N1 - Funding Information: Sun Xiao-Qi Lian Biao Zhang Shou-Cheng Department of Physics, McCullough Building, Stanford University , Stanford, California 94305-4045, USA 2 October 2017 6 October 2017 119 14 147001 11 April 2017 © 2017 American Physical Society 2017 American Physical Society Time-reversal invariant superconductors in three dimensions may contain nodal lines in the Brillouin zone, which behave as Wilson loops of 3D momentum-space Chern-Simons theory of the Berry connection. Here we study the conditions of realizing linked nodal lines (Wilson loops), which yield a topological contribution to the thermal magnetoelectric coefficient that is given by the Chern-Simons action. We find the essential conditions are the existence of torus or higher genus Fermi surfaces and spiral spin textures. We construct such a model with two torus Fermi surfaces, where a generic spin-dependent interaction leads to double-helix-like linked nodal lines as the superconductivity is developed. National Science Foundation http://dx.doi.org/10.13039/100000001 NSF http://sws.geonames.org/6252001/ NSF DMR-1305677 The nodal-line superconductor is an intriguing class of three dimensional (3D) unconventional superconductor that respects time-reversal symmetry. Unlike usual superconductors which are fully gapped, a nodal-line superconductor contains closed gapless nodal lines in the Brillouin zone (BZ), which are protected by time-reversal symmetry. In nature, such superconductors widely occur in cuprates [1–4] , iron-based superconductors [5,6] , and noncentrosymmetric superconductors [7,8] . As 1D loops, the nodal lines in the 3D BZ can form nontrivial links [9–12] , where the linking numbers are topologically invariant and give a classification of nodal-line superconductors [9] . Physically, change of linking numbers of nodal lines has been shown to yield a topological shift in the coefficient of thermal magnetoelectric effect, which is also known as the theta angle [9,13,14] . This is because the theta angle is theoretically given by the action of the Chern-Simons (CS) theory of Berry connection in the 3D BZ [13] , while the nodal lines behave exactly as Wilson loops [9] and linking numbers contribute topologically [15,16] . On the surface of the superconductor, linked nodal lines lead to topologically protected kissing Majorana flat bands which are bounded by the projected nodal lines [17–21] . However, superconductors with linked nodal lines have not been discovered. In this Letter, we investigate the physical conditions for realizing linked nodal-line superconductors, and we show the key ingredients for linked nodal lines to occur are torus or higher genus Fermi surfaces and certain spiral spin textures. In particular, we construct a double helix nodal-line superconductor lattice model, which contains two pairs of linked nodal lines resembling the DNA double helix structure [22,23] under the standard BCS mean field theory. Our theory gives a guidance on the search for linked nodal-line superconductors in nature. Though nodal lines could occur in centrosymmetric TRI materials such as cuprates, they appear more commonly in noncentrosymmetric TRI superconductors, where the electron bands are generically nondegenerate due to spin-orbital couplings (SOCs) [8,24] . Here we restrict ourselves to the noncentrosymmetric TRI superconductors, which allows us to consider a larger variety of Hamiltonians. Nodal lines are protected by the time-reversal symmetry. Given an electron band of dispersion ε ( k ) where k is the lattice momentum, the time-reversal symmetry restricts its pairing amplitude Δ ( k ) to be real in a TRI basis [25] . Therefore, the system is gapless when the two conditions ε ( k ) = Δ ( k ) = 0 are satisfied, which gives rise to one-dimensional nodal lines in the BZ. Note that the nodal lines are restricted on the Fermi surface of the band given by ε ( k ) = 0 , so the Fermi surface topology will limit the possible configurations of nodal lines. It is easy to see that a spherical Fermi surface does not support linked nodal lines. While if the Fermi surface is a torus, one is able to draw two nodal lines linked with each other along the toroidal direction of the torus, which resembles a closed DNA double helix. An integer Gauss linking number [15,16,26] n L can be defined for such two nodal lines, which is equal to the total number of coils of the double helix (up to a sign). However, one must note the linking number n L reverses sign under time-reversal transformation, so a double helix cannot be TRI by itself. Instead, the superconductor must contain minimally two double helices which are time reversal partners of each other, and this requires at least two torus Fermi surfaces forming a time reversal pair. Figure 1(a) shows such a configuration of two double helices with linking number n L = ± 1 , respectively, where the two torus Fermi surfaces are cylinders periodic in the k z direction. For Fermi surfaces with a higher genus (number of holes) N g ≥ 2 , it is possible to draw two such double helices on a single TRI Fermi surface, and Fig. 1(d) shows such an example. In nature, Fermi surfaces with a high genus are quite common in metals. 1 10.1103/PhysRevLett.119.147001.f1 FIG. 1. Examples of Fermi surfaces compatible with TRI linked nodal lines. (a)–(c) shows how such linked nodal lines may occur on torus Fermi surfaces. (d) shows a possible configuration of linked nodal lines on a genus two Fermi surface. Given a suitable topology of Fermi surfaces, we still need a nontrivial electron-electron interaction to achieve linked nodal lines in the superconductor. Here we take the example of Fig. 1(a) where two cylindrical torus Fermi surfaces are centered at ( k x , k y ) = ( ± Q x , 0 ) , and investigate how the double-helix linked nodal lines of linking number n L = ± 1 can be realized. The Cooper channel interaction of the superconductor is generically given by H I = ∑ k , k ′ ( V k k ′ / 2 N ) c k † c - k † c - k ′ c k ′ , where c k and c k † are the electron annihilation and creation operators at momentum k near the Fermi surfaces, V k k ′ are the interaction coefficients, and N is the number of unit cells. In the presence of time-reversal symmetry, the pairing amplitude Δ k = ⟨ ∑ k ′ V k k ′ c - k ′ c k ′ ⟩ / N is real. The mean-field free energy of the superconductor is then F ( Δ k ) = ∑ k , k ′ ( Δ k / 2 E k ) V k k ′ ( Δ k ′ / 2 E k ′ ) / 2 N , where E k = ( ε k 2 + Δ k 2 ) 1 / 2 is the Bogoliubov–de Gennes quasiparticle spectrum. Therefore, Δ k and Δ k ′ tend to have the same (opposite) sign for V k k ′ < 0 ( V k k ′ > 0 ). By definition of nodal lines, Δ k on a Fermi surface will take opposite signs on the two sides of a nodal line. For the double helix nodal lines shown in Fig. 1(a) , one finds Δ k Δ k ′ ≤ 0 when k - k ′ = ( 0 , 0 , π ) , or when k and k ′ lie in the same plane of constant k z and opposite to each other on the same cylindrical Fermi surface. This motivates us to write down the following interaction for k and k ′ on the same Fermi surface: V k k ′ = - ( η 1 k x ˜ k x ′ ˜ + η 2 k y k y ′ ) cos ( k z - k z ′ ) , (1) where we have defined k x ˜ = k x ∓ Q x for momentum k near ( k x , k y ) = ( ± Q x , 0 ) , respectively. The interaction at the other momentums can be obtained via the relation V k k ′ = - V k , - k ′ = - V - k , k ′ . We expect the double helix nodal lines with linking number ± 1 to be favored when such a term dominates in the electron-electron interaction near Fermi surfaces. Such a k -dependent interaction can be realized from a spin-dependent Heisenberg interaction together with a spiral Fermi-surface spin texture due to SOC. To illustrate this idea, we can start from two spin-degenerate cylindrical Fermi surfaces at ( k x , k y ) = ( ± Q x , 0 ) , and add a SOC as follows: H soc ( k ) = g ( k ) · σ = λ ( k y σ x - k x ˜ σ y ) + λ z ( sin k z σ x ± cos k z σ y ) , (2) where σ x , y , z are the Pauli matrices for spins, the ± signs correspond to k near ( k x , k y ) = ( ± Q x , 0 ) , respectively, and we keep only the leading order expansion in k x ˜ and k y . Because of the SOC, the Fermi surfaces split into two inner cylinders and two outer ones centered at ( k x , k y ) = ( ± Q x , 0 ) . In particular, the λ z term leads to a spiral spin texture on each Fermi surface that rotates along the k z direction. For a generic spin-dependent interaction H I = V ( r 1 - r 2 ) ρ ( r 1 ) ρ ( r 2 ) + J ( r 1 - r 2 ) S ( r 1 ) · S ( r 2 ) , where ρ ( r ) and S ( r ) are the local electron density and spin operators. The projection onto the spin texture will naturally yield an interaction as shown in Eq. (1) , as we will show later. We also want to mention a different way to understand the linked nodal lines induced by SOC as follows. Generically, the TRI pairing amplitude of the two bands split by SOC is a matrix in the natural electron spin s z = ± 1 / 2 basis as follows [27] : Δ s s ′ ( k ) = { [ ψ ( k ) + d ( k ) · σ ] i σ y } s s ′ , (3) where ψ ( k ) = ψ ( - k ) gives a singlet pairing while d ( k ) = - d ( - k ) corresponds to a triplet pairing, both of which are real functions of k . For a system with a SOC given by H soc = g ( k ) · σ , it is shown [28] that the most favorable pairing amplitude satisfies d ( k ) = ξ ( k ) g ( k ) , where ξ ( k ) is a scalar function. This yields a pairing amplitude Δ ( k ) = ψ ( k ) ∓ ξ ( k ) | g ( k ) | on the two outer ( - sign) and inner ( + sign) cylindrical Fermi surfaces. In the simplest case when both ψ ( k ) = ψ and ξ ( k ) = ξ are constants, nodal lines will occur at the intersections between the outer cylindrical Fermi surfaces and the constant | g ( k ) | surfaces defined by Δ ( k ) = ψ - ξ | g ( k ) | = 0 . Figure 2(a) shows the intersection nodes A , B and A ′ , B ′ in the k z = 0 plane, where the white circles are the outer cylindrical Fermi surfaces, and the yellow loops are constant | g ( k ) | = ψ / ξ > 0 surfaces, which are centered at Λ and Λ ′ where | g ( k ) | = 0 . The light (dark) color represents the regions where | g ( k ) | is large (small), and the arrows show the spin textures in the BZ. As k z increases from 0 to 2 π , the Λ point moves along a spiral trajectory ( Q x + ( λ z / λ ) cos k z , - ( λ z / λ ) sin k z , k z ), and similarly for Λ ′ , so the gapless nodes A , B (and A ′ , B ′ ) will undergo a 2 π rotation with respect to k z , yielding a double helix nodal-line structure. We note that in order to have intersection nodes, the value of ψ / ξ must be within a certain range, which is determined by interactions. Similarly, nodal lines may also occur on the inner Fermi surfaces at intersections where | g ( k ) | = - ψ / ξ (if ψ / ξ < 0 ), which also form double helices. 2 10.1103/PhysRevLett.119.147001.f2 FIG. 2. The arrows show the spin textures of the lower electron band in the k z = 0 plane for λ = - 0.02 t , λ z = 0.005 t , and the brightness is proportional to the SOC strength | g ( k ) | (brighter color for larger | g ( k ) | ). In particular, | g ( k ) | = 0 at Λ and Λ ′ points. The nodal lines occur at A , B and A ′ , B ′ points which are intersections between the Fermi surfaces as given by the white circles and the constant | g ( k ) | = ψ / ξ contours (yellow circles). Now we rewrite the above model in a 3D lattice, and demonstrate the above interaction and SOC indeed give rise to double-helix linked nodal lines. We assume the following single-electron Hamiltonian with SOC: H 0 ( k ) = t ′ cos 2 k x - t cos k y + λ 1 σ x sin k y + λ 2 σ y sin 2 k x + λ 3 σ x sin k z + λ 4 σ y sin k x cos k z - μ , (4) where t and t ′ are positive, and λ i ( 1 ≤ i ≤ 4 ) are SOC parameters which are TRI but inversion asymmetric. When the SOC is zero, the electron kinetic energy has its minima at ( k x , k y ) = ( ± π / 2 , 0 ) . For chemical potential μ satisfying - t ′ - t < μ < - | t - t ′ | , the Fermi surfaces are two spin-degenerate cylindrical tori centered at the minima. When the SOC is turned on, the Fermi surfaces split into two inner tori and two outer tori, and acquire spin textures. For convenience, we fix λ 1 = 2 λ 2 = λ and λ 3 = λ 4 = λ z . The SOC reduces to the form of Eq. (2) in the vicinity of ( k x , k y ) = ( ± π / 2 , 0 ) . In principle, the Hamiltonian could contain other hopping or SOC terms, but we will keep them zero since they do not qualitatively change the physics [29] . In the following discussion, we will fix the single-particle parameters at t ′ = 0.25 t , λ = - 0.2 t , λ z = 0.4 t . For simplicity, we will also fix the chemical potential at μ = - 1.6 t slightly above the band minimum, so that the two inner torus Fermi surfaces shrink to zero [29] , with only the two outer torus Fermi surfaces left. We then add an electron-electron interaction to the system as follows [30] : H int = 1 N ∑ q V ( q ) ρ q ρ - q + 1 N ∑ q J ( q ) S q · S - q , (5) where ρ q = ∑ k s c k + q , s † c k , s and S q = 1 2 ∑ k s s ′ c k + q , s † σ s s ′ c k , s ′ are the electron density and spin operators at momentum q . Such an interaction may generically arise from the phonon exchange and the electron itinerant magnetism. Explicitly, we assume the interaction potentials take the form V ( q ) = V 0 + V x cos 2 k x + V y cos k y and J ( q ) = J x cos 2 k x + J y cos k y , where V 0 , V x , V y , J x , and J y are constants. With the spin textures known, one can readily project the interaction onto the two cylindrical Fermi surfaces. Using a k · p expansion, one can show the Cooper channel interaction potential V k k ′ for k and k ′ on the same Fermi surface is given by [29] V k k ′ = η 0 - ( η 1 k x ˜ k x ′ ˜ + η 2 k y k y ′ ) cos [ ϕ ( k ) - ϕ ( k ′ ) ] - η 3 ( k x ˜ 2 + k x ′ ˜ 2 ) - η 4 ( k y 2 + k y ′ 2 ) , (6) where we have kept terms up to the second order in k x ˜ and k y . Here ϕ ( k ) is the angle of the spin direction at k in the k x - k y plane, η 1 = - ( 4 V x + J x ) , η 2 = - ( V y + J y / 4 ) , η 3 = 2 V x - 3 J x / 2 , η 4 = V y / 2 - 3 J y / 8 , η 0 = V 0 + η 3 / 2 + 2 η 4 , and we have k x ˜ = k x ∓ π / 2 for momentum near ( k x , k y ) = ( ± π / 2 , 0 ) , respectively. Compared with Eq. (1) , the above interaction contains a few other less important terms and has the spin angle ϕ ( k ) in place of k z . However, since the spin angle ϕ ( k ) increases (decreases) by 2 π as k z goes from - π to π on the two Fermi surfaces, the above interaction still satisfies the condition for double helix nodal lines. Based on this interaction near Fermi surfaces, we solve numerically the linearized gap equation that determines the mean-field superconductivity critical temperature T c [30] : - χ Ψ ( k ) = 1 2 N ε c ∑ k ′ V k k ′ Ψ ( k ′ ) , (7) where ε c is the interaction cutoff energy (e.g., Debye energy), k is summed within the energy shell [ - ε c , ε c ] near the Fermi surface, while Ψ ( k ) ∝ Δ ( k ) is an eigenvector of V k k ′ , and λ is the eigenvalue. For χ > 0 , the critical temperature is given by k B T c = 1.14 ε c e - 1 / χ . For χ ≤ 0 , the eigenvector Ψ ( k ) is not a pairing instability. The most favorable pairing function Δ ( k ) is proportional to the eigenvector Ψ ( k ) with the largest positive eigenvalue χ . Figure 3(a) shows a phase diagram with respect to J x = J y = J and V 0 , where we have fixed V x = V y = V < 0 . Different phases are distinguished by the topology of their nodal lines, and are labeled using different Greek letters. Both the α phase and the α ′ phase are double-helix nodal-line phases with different double helix helicities. The typical nodal-line shapes of the α and α ′ phases are shown in Figs. 3(b) and 3(c) , respectively, where θ = arg ( k x ˜ + i k y ) is the poloidal angle of the torus Fermi surface. Figure 3(e) shows the double-helix nodal lines of the α phase in the 3D BZ. We note that the physical picture in Fig. 2 only predicts the double-helix helicity of phase α , which is valid for small λ z / λ [29] . In the case we calculated in Fig. 3 where λ z / λ is large, both phases α and α ′ arise, which is because the projected interaction in Eq. (6) in this case does not give a double-helix helicity preference. The β phase has two unlinked nodal loops as shown in Fig. 3(d) , while the γ phase is fully gapped without any nodal lines. The phase diagram shows that ferromagnetic spin interactions J < 0 tend to favor double-helix nodal lines, which makes η 1 and η 2 positive as required in our argument. We note that ferromagnetic electron interactions are quite common for metals. 3 10.1103/PhysRevLett.119.147001.f3 FIG. 3. (a) Phase diagram for fixed V < 0 , where the horizontal and vertical axes are J and V 0 , respectively. Both α and α ′ phases are double-helix linked nodal line phases, except that their helicities are opposite. The β phase contains two unlinked nodal lines on each Fermi surface. The γ phase is the conventional fully gapped phase. Panels (b)–(d) show the nodal-line configuration on the Fermi surface at k x = π / 2 for points A , B , and C in the phase diagram, respectively, where θ = arg ( k x ˜ + i k y ) is the poloidal angle of the torus Fermi surface. (e) The 3D plot of the spin texture (arrows) and nodal lines (blue and red lines) on the Fermi surfaces at point A of the phase diagram. We have seen that the realization of linked nodal lines requires torus or higher genus Fermi surfaces, and strongly varying spin textures along the toroidal direction of the Fermi surfaces. These conditions put a limitation on the crystalline symmetry of candidate materials. In general, a lower crystalline symmetry is preferred. In particular, in the double helix nodal line configuration in Fig. 1(a) , the only allowed point-group symmetry (up to a translation) is either a twofold rotation C 2 x about the x axis or a mirror reflection M x from x to - x . In other configurations as shown Figs. 1(b)–1(d) , a few other symmetry operations such as the threefold rotation C 3 z are allowed. For instance, the configuration of Fig. 1(c) is allowed for materials with a hexagonal 3 R structure, which is common in transition metal dichalcogenides [31] . We therefore suggest to search for (double-helix) linked nodal-line superconductors in layered metallic materials with strong SOCs and low crystalline symmetries, such as lithium-inserted metal oxide, transition metal dichalcogenides, and transition metal halides, etc. [32] , where torus Fermi surfaces and strongly varying spin textures are more likely to occur. The detection of linked nodal lines is also essential in experiments. A few techniques such as corner junction [2,33] , angular-resolved thermal transport measurement [34,35] , and angular-resolved photoemission spectroscopy (ARPES) [6] have been used to reveal the nodal structure of superconductors, which will, however, be more complicated for linked nodal lines. Instead, we suggest a possibly easier way to reveal linked nodal lines through probing the surface states on the surface cuts of different directions using ARPES. As we mentioned at the beginning, nodal line superconductors exhibit topologically protected zero energy Majorana flat bands, which are bounded by the projection of nodal lines on the surface [17–19] . If two nodal lines are linked, their projections will necessarily cross each other on any surface cuts. Therefore, the corresponding surface Majorana flat bands always kiss each other as shown in Fig. 4 , no matter which surface cut one takes. 4 10.1103/PhysRevLett.119.147001.f4 FIG. 4. (a) Sketch of a typical example of double-helix nodal lines in the BZ. (b)–(d) Illustration of the zero-energy surface Majorana flat bands (colored in green) on surface cuts along the Γ - Z , Γ - X , and Γ - M directions, which are bounded by the projection of nodal lines. In conclusion, we have demonstrated the possibility of realizing linked nodal lines in noncentrosymmetric superconductors with torus or higher genus Fermi surfaces and strongly k -dependent spin textures, and studied an explicit lattice model that realizes a double-helix nodal-line superconductor. These results may serve as a preliminary guidance on searching for and detecting linked nodal-line superconductors in nature. We are grateful to Peizhe Tang for helpful discussions. This work is supported by the NSF Grant No. DMR-1305677. [1] 1 C.-R. Hu , Phys. Rev. Lett. 72 , 1526 ( 1994 ). PRLTAO 0031-9007 10.1103/PhysRevLett.72.1526 [2] 2 D. A. Wollman , D. J. Van Harlingen , W. C. Lee , D. M. Ginsberg , and A. J. Leggett , Phys. Rev. Lett. 71 , 2134 ( 1993 ). PRLTAO 0031-9007 10.1103/PhysRevLett.71.2134 [3] 3 D. A. Wollman , D. J. Van Harlingen , J. Giapintzakis , and D. M. Ginsberg , Phys. Rev. Lett. 74 , 797 ( 1995 ). PRLTAO 0031-9007 10.1103/PhysRevLett.74.797 [4] 4 J. R. Kirtley , C. C. Tsuei , J. Z. Sun , C. C. Chi , Lock See Yu-Jahnes , A. Gupta , M. Rupp , and M. B. Ketchen , Nature (London) 373 , 225 ( 1995 ). NATUAS 0028-0836 10.1038/373225a0 [5] 5 K. Okazaki , Y. Ota , Y. Kotani , W. Malaeb , Y. Ishida , T. Shimojima , T. Kiss , S. Watanabe , C.-T. Chen , K. Kihou , Science 337 , 1314 ( 2012 ). SCIEAS 0036-8075 10.1126/science.1222793 [6] 6 Y. Zhang , Z. Ye , Q. Ge , F. Chen , J. Jiang , M. Xu , B. Xie , and D. Feng , Nat. Phys. 8 , 371 ( 2012 ). NPAHAX 1745-2473 10.1038/nphys2248 [7] 7 E. Bauer , G. Hilscher , H. Michor , C. Paul , E. W. Scheidt , A. Gribanov , Y. Seropegin , H. Noël , M. Sigrist , and P. Rogl , Phys. Rev. Lett. 92 , 027003 ( 2004 ). PRLTAO 0031-9007 10.1103/PhysRevLett.92.027003 [8] 8 S. Yip , Annu. Rev. Condens. Matter Phys. 5 , 15 ( 2014 ). ARCMCX 1947-5454 10.1146/annurev-conmatphys-031113-133912 [9] 9 B. Lian , C. Vafa , F. Vafa , and S.-C. Zhang , Phys. Rev. B 95 , 094512 ( 2017 ). PRBMDO 2469-9950 10.1103/PhysRevB.95.094512 [10] 10 W. Chen , H.-Z. Lu , and J.-M. Hou , Phys. Rev. B 96 , 041102 ( 2017 ). PRBMDO 2469-9950 10.1103/PhysRevB.96.041102 [11] 11 Z. Yan , R. Bi , H. Shen , L. Lu , S.-C. Zhang , and Z. Wang , Phys. Rev. B 96 , 041103 ( 2017 ). PRBMDO 2469-9950 10.1103/PhysRevB.96.041103 [12] 12 M. Ezawa , Phys. Rev. B 96 , 041202 ( 2017 ). PRBMDO 2469-9950 10.1103/PhysRevB.96.041202 [13] 13 Z. Wang , X.-L. Qi , and S.-C. Zhang , Phys. Rev. B 84 , 014527 ( 2011 ). PRBMDO 1098-0121 10.1103/PhysRevB.84.014527 [14] 14 S. Ryu , J. E. Moore , and A. W. W. Ludwig , Phys. Rev. B 85 , 045104 ( 2012 ). PRBMDO 1098-0121 10.1103/PhysRevB.85.045104 [15] 15 A. M. Polyakov , Mod. Phys. Lett. A 03 , 325 ( 1988 ). MPLAEQ 0217-7323 10.1142/S0217732388000398 [16] 16 E. Witten , Commun. Math. Phys. 121 , 351 ( 1989 ). CMPHAY 0010-3616 10.1007/BF01217730 [17] 17 A. P. Schnyder and S. Ryu , Phys. Rev. B 84 , 060504 ( 2011 ). PRBMDO 1098-0121 10.1103/PhysRevB.84.060504 [18] 18 A. P. Schnyder , P. M. R. Brydon , and C. Timm , Phys. Rev. B 85 , 024522 ( 2012 ). PRBMDO 1098-0121 10.1103/PhysRevB.85.024522 [19] 19 A. P. Schnyder and P. M. R. Brydon , J. Phys. Condens. Matter 27 , 243201 ( 2015 ). JCOMEL 0953-8984 10.1088/0953-8984/27/24/243201 [20] 20 M. Sato , Y. Tanaka , K. Yada , and T. Yokoyama , Phys. Rev. B 83 , 224511 ( 2011 ). PRBMDO 1098-0121 10.1103/PhysRevB.83.224511 [21] 21 Y. Tanaka , M. Sato , and N. Nagaosa , J. Phys. Soc. Jpn. 81 , 011013 ( 2012 ). JUPSAU 0031-9015 10.1143/JPSJ.81.011013 [22] 22 J. D. Watson and F. H. Crick , Nature (London) 171 , 737 ( 1953 ). NATUAS 0028-0836 10.1038/171737a0 [23] 23 J. Watson , The Double Helix ( Hachette , UK, 2012 ). [24] 24 P. W. Anderson , Phys. Rev. B 30 , 4000 ( 1984 ). PRBMDO 0163-1829 10.1103/PhysRevB.30.4000 [25] 25 X.-L. Qi , T. L. Hughes , S. Raghu , and S.-C. Zhang , Phys. Rev. Lett. 102 , 187001 ( 2009 ). PRLTAO 0031-9007 10.1103/PhysRevLett.102.187001 [26] 26 C. F. Gauss , Werke , ( Königliche Gesellschaft der Wissenschaften , Göttingen, 1833 ), Vol. 5 , p. 605 . [27] 27 M. Sigrist and K. Ueda , Rev. Mod. Phys. 63 , 239 ( 1991 ). RMPHAT 0034-6861 10.1103/RevModPhys.63.239 [28] 28 P. A. Frigeri , D. F. Agterberg , A. Koga , and M. Sigrist , Phys. Rev. Lett. 92 , 097001 ( 2004 ). PRLTAO 0031-9007 10.1103/PhysRevLett.92.097001 [29] 29 See Supplemental Material at http://link.aps.org/supplemental/10.1103/PhysRevLett.119.147001 for technical details on (i) the Fermi surface of single particle Hamiltonian, (ii) the projected interaction on the Fermi surface, (iii) the phase diagram for small λ z / λ , (iv) the double helix-nodal line phase at zero temperature, (v) and the stability of the double helix nodal-line phase under symmetry allowed perturbations. [30] 30 M. Sigrist , AIP Conf. Proc. 789 , 165 ( 2005 ). APCPCS 0094-243X 10.1063/1.2080350 [31] 31 M. Chhowalla , H. S. Shin , G. Eda , L.-J. Li , K. P. Loh , and H. Zhang , Nat. Chem. 5 , 263 ( 2013 ). NCAHBB 1755-4330 10.1038/nchem.1589 [32] 32 P. Miró , M. Audiffred , and T. Heine , Chem. Soc. Rev. 43 , 6537 ( 2014 ). CSRVBR 0306-0012 10.1039/C4CS00102H [33] 33 D. Van Harlingen , Rev. Mod. Phys. 67 , 515 ( 1995 ). RMPHAT 0034-6861 10.1103/RevModPhys.67.515 [34] 34 M. J. Graf , S. K. Yip , J. A. Sauls , and D. Rainer , Phys. Rev. B 53 , 15147 ( 1996 ). PRBMDO 0163-1829 10.1103/PhysRevB.53.15147 [35] 35 Y. Matsuda , K. Izawa , and I. Vekhter , J. Phys. Condens. Matter 18 , R705 ( 2006 ). JCOMEL 0953-8984 10.1088/0953-8984/18/44/R01 Publisher Copyright: © 2017 American Physical Society.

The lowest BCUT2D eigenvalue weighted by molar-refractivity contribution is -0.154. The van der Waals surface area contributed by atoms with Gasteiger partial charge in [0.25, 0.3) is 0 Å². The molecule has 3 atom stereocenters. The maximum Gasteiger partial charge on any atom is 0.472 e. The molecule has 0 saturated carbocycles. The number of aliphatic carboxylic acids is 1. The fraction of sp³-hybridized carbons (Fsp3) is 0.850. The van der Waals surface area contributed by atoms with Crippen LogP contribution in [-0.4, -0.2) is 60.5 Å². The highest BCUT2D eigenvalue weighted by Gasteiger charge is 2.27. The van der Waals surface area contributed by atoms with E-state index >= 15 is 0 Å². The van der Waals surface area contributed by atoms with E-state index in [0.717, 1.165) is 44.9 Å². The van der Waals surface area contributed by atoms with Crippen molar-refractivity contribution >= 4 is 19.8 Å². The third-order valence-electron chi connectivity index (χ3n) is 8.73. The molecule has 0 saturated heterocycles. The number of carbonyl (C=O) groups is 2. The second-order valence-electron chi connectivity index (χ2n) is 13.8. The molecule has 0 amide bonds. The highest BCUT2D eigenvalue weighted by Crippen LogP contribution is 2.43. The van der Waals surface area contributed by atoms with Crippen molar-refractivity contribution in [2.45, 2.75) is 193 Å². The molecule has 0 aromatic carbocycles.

PY - 2017/10/2

Y1 - 2017/10/2

N2 - Time-reversal invariant superconductors in three dimensions may contain nodal lines in the Brillouin zone, which behave as Wilson loops of 3D momentum-space Chern-Simons theory of the Berry connection. Here we study the conditions of realizing linked nodal lines (Wilson loops), which yield a topological contribution to the thermal magnetoelectric coefficient that is given by the Chern-Simons action. We find the essential conditions are the existence of torus or higher genus Fermi surfaces and spiral spin textures. We construct such a model with two torus Fermi surfaces, where a generic spin-dependent interaction leads to double-helix-like linked nodal lines as the superconductivity is developed.

AB - Time-reversal invariant superconductors in three dimensions may contain nodal lines in the Brillouin zone, which behave as Wilson loops of 3D momentum-space Chern-Simons theory of the Berry connection. Here we study the conditions of realizing linked nodal lines (Wilson loops), which yield a topological contribution to the thermal magnetoelectric coefficient that is given by the Chern-Simons action. We find the essential conditions are the existence of torus or higher genus Fermi surfaces and spiral spin textures. We construct such a model with two torus Fermi surfaces, where a generic spin-dependent interaction leads to double-helix-like linked nodal lines as the superconductivity is developed.

UR - http://www.scopus.com/inward/record.url?scp=85030775009&partnerID=8YFLogxK

UR - http://www.scopus.com/inward/citedby.url?scp=85030775009&partnerID=8YFLogxK

U2 - 10.1103/PhysRevLett.119.147001

DO - 10.1103/PhysRevLett.119.147001

M3 - Article

C2 - 29053291

AN - SCOPUS:85030775009

VL - 119

JO - Physical Review Letters

JF - Physical Review Letters

SN - 0031-9007

IS - 14

M1 - 147001

ER -